From there I took the ferry to Lombok, and, after getting ripped off a few more times, ended up in Senggigi. Spent a couple days on the beach, while I booked a trip to Gunung Rinjani, a volcano on Lombok.

There was also a German couple of the trip. There was supposed to be another couple, but one of them got sick the night before. The guys from the company were really upset that they cancelled. As if it was the guy's fault that he got sick. Anyways, we had a guide and three porters, who carried a couple of live chickens hanging upside down from the bamboo poles they were balancing our gear from.

The guide was 19. He was turning 20 that month, but he didn't know when, because his parents hadn't recorded the date of his birth. He didn't know much of anything else, either. How far the hike was. What elevation we were camping at. Etc.

We hiked to a camp spot just below the tree line the first day. The the guide wanted us to get up before sunrise next morning to hike to the rim in time for the sunrise. We didn't want to, but finally gave in. Then the guide slept in, so we got up at a reasonable hour.

The sight from the rim was amazing. Inside is a huge lake, with a smaller cone, from which smoke is still issuing. Looking out across the ocean, you could see Bali peeking out through the clouds.

We hiked down into the caldera, to the lake. It was quite steep. Then we relaxed in the hot springs, which were great. After lunch we hiked back up to the rim, instead of camping by the lake. I later realized this was because the porters didn't want to carry the stuff down to the lake.

On the way back up, our guide got lost, and we had to show him the way.

At the rim it was really windy. The porters had set up the tent right on the rim, even though there were sheltered spots just inside the rim. We almost froze to death.

They slit the neck of one of the chickens. It didn't actually run around like a chicken with its head cut off, because there were too many tufts of grass, but it did flop around like a chicken with its head cut off. And then it rolled down the hill.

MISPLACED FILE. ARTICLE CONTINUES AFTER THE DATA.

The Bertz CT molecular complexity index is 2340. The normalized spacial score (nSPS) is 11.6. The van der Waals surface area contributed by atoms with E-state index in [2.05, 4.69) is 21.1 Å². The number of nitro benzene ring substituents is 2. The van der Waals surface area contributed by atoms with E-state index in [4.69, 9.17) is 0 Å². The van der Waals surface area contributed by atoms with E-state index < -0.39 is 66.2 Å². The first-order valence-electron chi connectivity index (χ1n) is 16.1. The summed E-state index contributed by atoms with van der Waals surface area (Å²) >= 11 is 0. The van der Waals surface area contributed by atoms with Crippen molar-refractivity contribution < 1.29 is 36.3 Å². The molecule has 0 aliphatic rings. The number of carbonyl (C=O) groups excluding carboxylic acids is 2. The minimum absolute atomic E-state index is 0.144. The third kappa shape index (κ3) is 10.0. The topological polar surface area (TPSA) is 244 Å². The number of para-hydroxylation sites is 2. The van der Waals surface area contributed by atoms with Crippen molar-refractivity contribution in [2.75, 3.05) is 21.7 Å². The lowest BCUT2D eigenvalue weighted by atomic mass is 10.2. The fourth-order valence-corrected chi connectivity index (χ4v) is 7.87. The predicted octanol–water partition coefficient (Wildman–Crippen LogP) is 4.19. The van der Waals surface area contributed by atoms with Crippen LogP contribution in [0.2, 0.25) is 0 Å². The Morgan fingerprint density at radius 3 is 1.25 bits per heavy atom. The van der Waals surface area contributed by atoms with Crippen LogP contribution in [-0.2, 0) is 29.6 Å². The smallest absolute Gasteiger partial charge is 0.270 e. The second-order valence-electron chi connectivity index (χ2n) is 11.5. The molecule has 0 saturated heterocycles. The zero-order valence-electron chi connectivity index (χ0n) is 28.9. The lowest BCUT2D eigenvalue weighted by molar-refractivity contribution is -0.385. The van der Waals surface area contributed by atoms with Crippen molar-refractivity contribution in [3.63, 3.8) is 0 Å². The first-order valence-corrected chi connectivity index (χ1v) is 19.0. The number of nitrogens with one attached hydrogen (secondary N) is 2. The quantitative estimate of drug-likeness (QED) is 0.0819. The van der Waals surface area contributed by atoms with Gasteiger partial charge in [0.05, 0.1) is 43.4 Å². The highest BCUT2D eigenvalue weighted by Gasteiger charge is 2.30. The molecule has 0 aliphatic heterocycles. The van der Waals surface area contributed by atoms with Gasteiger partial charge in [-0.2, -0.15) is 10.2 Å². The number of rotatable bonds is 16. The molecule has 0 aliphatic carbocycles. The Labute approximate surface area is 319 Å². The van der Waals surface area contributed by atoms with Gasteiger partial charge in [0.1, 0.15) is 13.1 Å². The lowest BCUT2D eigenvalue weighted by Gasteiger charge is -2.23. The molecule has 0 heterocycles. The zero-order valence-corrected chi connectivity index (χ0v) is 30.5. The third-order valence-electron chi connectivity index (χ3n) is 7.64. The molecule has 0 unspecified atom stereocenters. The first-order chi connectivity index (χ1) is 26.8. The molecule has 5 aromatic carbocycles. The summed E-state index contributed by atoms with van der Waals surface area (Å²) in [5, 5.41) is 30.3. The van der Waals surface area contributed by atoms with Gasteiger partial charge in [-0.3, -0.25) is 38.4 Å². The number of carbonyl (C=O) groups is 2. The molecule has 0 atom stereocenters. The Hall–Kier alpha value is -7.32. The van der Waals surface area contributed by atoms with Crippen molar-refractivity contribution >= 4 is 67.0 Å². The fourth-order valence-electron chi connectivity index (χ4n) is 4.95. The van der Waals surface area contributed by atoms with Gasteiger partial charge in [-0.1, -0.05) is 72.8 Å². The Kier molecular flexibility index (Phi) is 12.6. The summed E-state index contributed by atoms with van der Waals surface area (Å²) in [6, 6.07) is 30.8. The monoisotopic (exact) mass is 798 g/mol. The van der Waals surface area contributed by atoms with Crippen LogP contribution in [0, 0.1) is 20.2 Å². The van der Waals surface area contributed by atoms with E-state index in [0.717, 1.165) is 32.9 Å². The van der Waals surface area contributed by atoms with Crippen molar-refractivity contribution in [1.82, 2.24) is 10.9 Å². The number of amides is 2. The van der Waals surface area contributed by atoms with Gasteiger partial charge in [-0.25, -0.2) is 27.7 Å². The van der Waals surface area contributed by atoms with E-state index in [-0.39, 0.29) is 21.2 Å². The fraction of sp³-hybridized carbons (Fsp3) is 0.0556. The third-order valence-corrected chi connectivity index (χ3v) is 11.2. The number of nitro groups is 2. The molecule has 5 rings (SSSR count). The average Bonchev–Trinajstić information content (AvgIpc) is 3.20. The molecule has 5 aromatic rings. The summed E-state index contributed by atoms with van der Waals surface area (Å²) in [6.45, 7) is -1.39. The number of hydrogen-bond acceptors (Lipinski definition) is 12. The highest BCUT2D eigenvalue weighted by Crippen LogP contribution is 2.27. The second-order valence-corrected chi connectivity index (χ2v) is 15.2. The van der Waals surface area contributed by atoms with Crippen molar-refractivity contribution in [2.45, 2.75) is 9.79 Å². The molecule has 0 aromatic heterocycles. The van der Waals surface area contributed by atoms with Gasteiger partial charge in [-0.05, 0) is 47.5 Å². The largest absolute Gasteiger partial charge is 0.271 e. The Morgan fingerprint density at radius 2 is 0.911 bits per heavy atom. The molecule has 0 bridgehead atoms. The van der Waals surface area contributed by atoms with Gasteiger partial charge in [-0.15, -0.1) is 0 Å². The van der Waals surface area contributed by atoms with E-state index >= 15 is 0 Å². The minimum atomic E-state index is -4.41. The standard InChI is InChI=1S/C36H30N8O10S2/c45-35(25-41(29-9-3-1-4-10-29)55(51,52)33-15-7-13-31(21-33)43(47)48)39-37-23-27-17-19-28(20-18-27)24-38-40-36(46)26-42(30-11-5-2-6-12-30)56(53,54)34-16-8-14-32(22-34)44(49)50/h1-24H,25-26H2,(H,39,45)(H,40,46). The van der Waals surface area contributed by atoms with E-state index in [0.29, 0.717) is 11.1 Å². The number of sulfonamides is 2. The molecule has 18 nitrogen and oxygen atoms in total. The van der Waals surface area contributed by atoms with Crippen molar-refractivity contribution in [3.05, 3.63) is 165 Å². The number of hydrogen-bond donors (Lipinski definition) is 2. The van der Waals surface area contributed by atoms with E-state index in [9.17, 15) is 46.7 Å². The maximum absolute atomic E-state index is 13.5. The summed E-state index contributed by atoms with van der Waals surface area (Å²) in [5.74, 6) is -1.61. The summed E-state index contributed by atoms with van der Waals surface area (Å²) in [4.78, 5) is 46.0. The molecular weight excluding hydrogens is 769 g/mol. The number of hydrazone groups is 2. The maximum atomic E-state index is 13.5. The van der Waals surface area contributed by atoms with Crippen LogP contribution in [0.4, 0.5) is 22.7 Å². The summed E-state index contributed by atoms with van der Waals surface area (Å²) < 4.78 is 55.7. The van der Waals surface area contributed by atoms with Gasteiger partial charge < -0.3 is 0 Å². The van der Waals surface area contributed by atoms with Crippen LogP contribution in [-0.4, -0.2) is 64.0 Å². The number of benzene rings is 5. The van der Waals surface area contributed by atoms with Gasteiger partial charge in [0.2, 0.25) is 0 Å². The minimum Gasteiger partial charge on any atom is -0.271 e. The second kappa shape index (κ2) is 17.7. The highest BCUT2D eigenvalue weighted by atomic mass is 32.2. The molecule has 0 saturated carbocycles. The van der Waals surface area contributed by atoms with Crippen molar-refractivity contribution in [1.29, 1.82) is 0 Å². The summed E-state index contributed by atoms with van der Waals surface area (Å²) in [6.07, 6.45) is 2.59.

I talked to another guy, whose porters had cooked lunch for themselves, but not for them.

The next day I got up for the sunrise, and then it was all downhill from there.

From Senggigi I went to Gili Air, a small island, and spent a couple of days swimming and snorkeling. Then I went to Gili Trawangan, for more of the same. I even did some writing.

Then I signed up for a boat trip to Flores. It was six days and five nights. I signed up at the same time as Rene, a Swiss guy. They usually go on Mondays, but they had people who wanted to go on Sunday, so I said that would be okay. That night, as I was passing their booth, the guy grabbed me, and said that Sunday was Indonesia's Independence Day, so it would have to be on Monday after all. He never found Rene, who went to the mainland on Sunday for nothing.

There was a Brit couple, Dave and Sarah, an Austrian couple Pitt and Anne, and a German couple. And four Italians. The one Italian guy, Bruno was a big Rush fan, and thought I looked like Geddy Lee.

There were ten other people, enough for two boats. We got on the boats, and they told us that the other boat should have the twelve people, so two people from our boat would have to go on the other boat. But no one wanted to change. The other boat was full of Brits with a ghetto blaster playing Techno. Finally everybody swapped boats.